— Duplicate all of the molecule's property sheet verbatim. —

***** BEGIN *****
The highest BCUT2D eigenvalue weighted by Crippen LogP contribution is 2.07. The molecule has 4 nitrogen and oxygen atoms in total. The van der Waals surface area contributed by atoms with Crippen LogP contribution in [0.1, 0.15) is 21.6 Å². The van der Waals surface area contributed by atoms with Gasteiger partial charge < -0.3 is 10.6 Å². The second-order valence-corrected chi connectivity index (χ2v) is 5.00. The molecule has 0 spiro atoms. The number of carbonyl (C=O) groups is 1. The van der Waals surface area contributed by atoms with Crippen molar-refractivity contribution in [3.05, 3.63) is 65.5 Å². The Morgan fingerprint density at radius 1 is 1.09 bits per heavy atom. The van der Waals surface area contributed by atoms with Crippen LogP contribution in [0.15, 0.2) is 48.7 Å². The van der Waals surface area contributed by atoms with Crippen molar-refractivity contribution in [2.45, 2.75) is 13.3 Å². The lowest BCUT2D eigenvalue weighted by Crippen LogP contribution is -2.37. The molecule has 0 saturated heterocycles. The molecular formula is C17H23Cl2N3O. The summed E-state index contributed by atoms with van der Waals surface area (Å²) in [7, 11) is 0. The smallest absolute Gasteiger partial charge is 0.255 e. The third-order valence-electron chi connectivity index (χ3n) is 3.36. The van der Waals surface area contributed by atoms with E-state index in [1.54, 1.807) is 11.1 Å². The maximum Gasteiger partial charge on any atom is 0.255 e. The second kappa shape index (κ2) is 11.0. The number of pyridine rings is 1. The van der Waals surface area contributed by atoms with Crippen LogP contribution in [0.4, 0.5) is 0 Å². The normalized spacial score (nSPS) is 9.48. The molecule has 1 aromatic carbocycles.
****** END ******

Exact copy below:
The highest BCUT2D eigenvalue weighted by Crippen LogP contribution is 2.07. The molecule has 4 nitrogen and oxygen atoms in total. The van der Waals surface area contributed by atoms with Crippen LogP contribution in [0.1, 0.15) is 21.6 Å². The van der Waals surface area contributed by atoms with Gasteiger partial charge < -0.3 is 10.6 Å². The second-order valence-corrected chi connectivity index (χ2v) is 5.00. The molecule has 0 spiro atoms. The number of carbonyl (C=O) groups is 1. The van der Waals surface area contributed by atoms with Crippen molar-refractivity contribution in [3.05, 3.63) is 65.5 Å². The Morgan fingerprint density at radius 1 is 1.09 bits per heavy atom. The van der Waals surface area contributed by atoms with Crippen LogP contribution in [0.15, 0.2) is 48.7 Å². The van der Waals surface area contributed by atoms with Crippen molar-refractivity contribution in [2.45, 2.75) is 13.3 Å². The lowest BCUT2D eigenvalue weighted by Crippen LogP contribution is -2.37. The molecule has 0 saturated heterocycles. The molecular formula is C17H23Cl2N3O. The summed E-state index contributed by atoms with van der Waals surface area (Å²) in [7, 11) is 0. The smallest absolute Gasteiger partial charge is 0.255 e. The third-order valence-electron chi connectivity index (χ3n) is 3.36. The van der Waals surface area contributed by atoms with E-state index in [1.54, 1.807) is 11.1 Å². The maximum Gasteiger partial charge on any atom is 0.255 e. The second kappa shape index (κ2) is 11.0. The number of pyridine rings is 1. The van der Waals surface area contributed by atoms with Crippen LogP contribution in [0.4, 0.5) is 0 Å². The normalized spacial score (nSPS) is 9.48. The molecule has 1 aromatic carbocycles.